I am a quitter

I took a deep breath, and I did it. I quit my job at the bakery. I gave my two week notice this afternoon, and I will no longer be an employee of the bakery as of August 5th. My boss took it surprisingly well. She knew the second I pulled her aside and asked "Do you have a minute?" that I was going to leave. Bless her (occasionally flaky) little heart, she gave me a big bear bug and told me she was really happy for me.

So I guess that's it. I guess I really have committed myself to writing full-time.

I think I'm still in shock. It doesn't seem quite real yet. I have never really done the brave, adventurous thing in my life. I've done plenty of things that are interesting and unusual, but I've never sort of leaped off the cliff and figured I'd learn how to fly before I hit the bottom. I'm harm avoidant. I don't like doing things unless I know how they're going to turn out and that I'm going to succeed (keep in mind, this is a perfectionist's definition of success, too!). I was lucky in that I did many things well enough that I could stay safe and be fairly successful. With my writing, I tested the waters while still saying "safe" and ensconced within my very predictable little world. Although I loved writing and--more importantly--being a writer, I felt compelled to remain on terra firma. Where I was safe, but in high school guidance counselor speak, was "not living up to my full potential."

Have I mentioned that I both hate heights and the sensation of freefall? Both make me want to puke. Kind of ironic for someone in recovery that so many metaphors for what I just did are leaping into the unknown.

I always loved this quote by Anais Nin: "And the day came when the risk to remain tight in a bud was more painful than the risk it took to blossom." My therapist back in Michigan loved that quote, and we often discussed it in the context of recovery. After all, one of the factors prodding me forward was the realization that staying in the ED was more painful than facing my fears of getting better and all it required.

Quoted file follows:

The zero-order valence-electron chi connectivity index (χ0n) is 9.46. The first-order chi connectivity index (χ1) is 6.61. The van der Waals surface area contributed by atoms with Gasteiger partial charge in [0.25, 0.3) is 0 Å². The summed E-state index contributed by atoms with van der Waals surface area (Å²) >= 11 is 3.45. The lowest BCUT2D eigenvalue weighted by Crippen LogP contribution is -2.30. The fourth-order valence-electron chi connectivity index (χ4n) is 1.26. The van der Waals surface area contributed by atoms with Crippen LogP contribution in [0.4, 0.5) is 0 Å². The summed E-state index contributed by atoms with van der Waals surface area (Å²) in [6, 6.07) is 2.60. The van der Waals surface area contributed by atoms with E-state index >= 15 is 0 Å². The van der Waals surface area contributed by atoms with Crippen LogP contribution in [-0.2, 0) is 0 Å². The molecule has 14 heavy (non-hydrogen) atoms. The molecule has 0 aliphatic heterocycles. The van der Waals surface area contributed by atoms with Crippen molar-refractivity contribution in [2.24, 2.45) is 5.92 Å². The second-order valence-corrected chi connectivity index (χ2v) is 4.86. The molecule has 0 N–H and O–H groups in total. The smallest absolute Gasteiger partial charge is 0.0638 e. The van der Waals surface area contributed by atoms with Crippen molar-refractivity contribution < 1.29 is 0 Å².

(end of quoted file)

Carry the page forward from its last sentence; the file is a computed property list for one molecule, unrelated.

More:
Now, however, I'm realizing that this quote is even more appropriate for what I'm feeling now. I'm still the same harm-avoidant person I always was. It's just that I'm seeing the harm in not going for it, in not following my dreams, as well as the harm in falling kersplat on my face and looking like an idiot. There's risk in both. But my harm-avoidant self recognizes more harm in not taking the leap than in staying safe and predictable.

It's quite an interesting change for me. One that is probably going to require lots of Dramamine.


mariposai said...

Congratulations! I really admire you for having the courage to pursue what you really want to do, full time. A fabulous decision, given your talent as a writer :-)

Sarah x

Fellow OCD Sufferer said...

That's a beautiful quote! That and your post capture something I've been trying to put into words for a while now. I love it!

I feel like I'm in the process of leaping (or attempting to leap) off a metaphorical cliff right now, too. A recent and fairly severe relapse of my OCD compromised my ability to perform my research job, and as a result, I eventually forfeited my position. However, I am actually really grateful that all this happened because, in the process, I realized that I didn't actually want to do the job I was doing. I was being, as you say, "harm avoidant" and going with the safe but still respectable bet, rather than taking a chance and pursuing those things I was more interested in.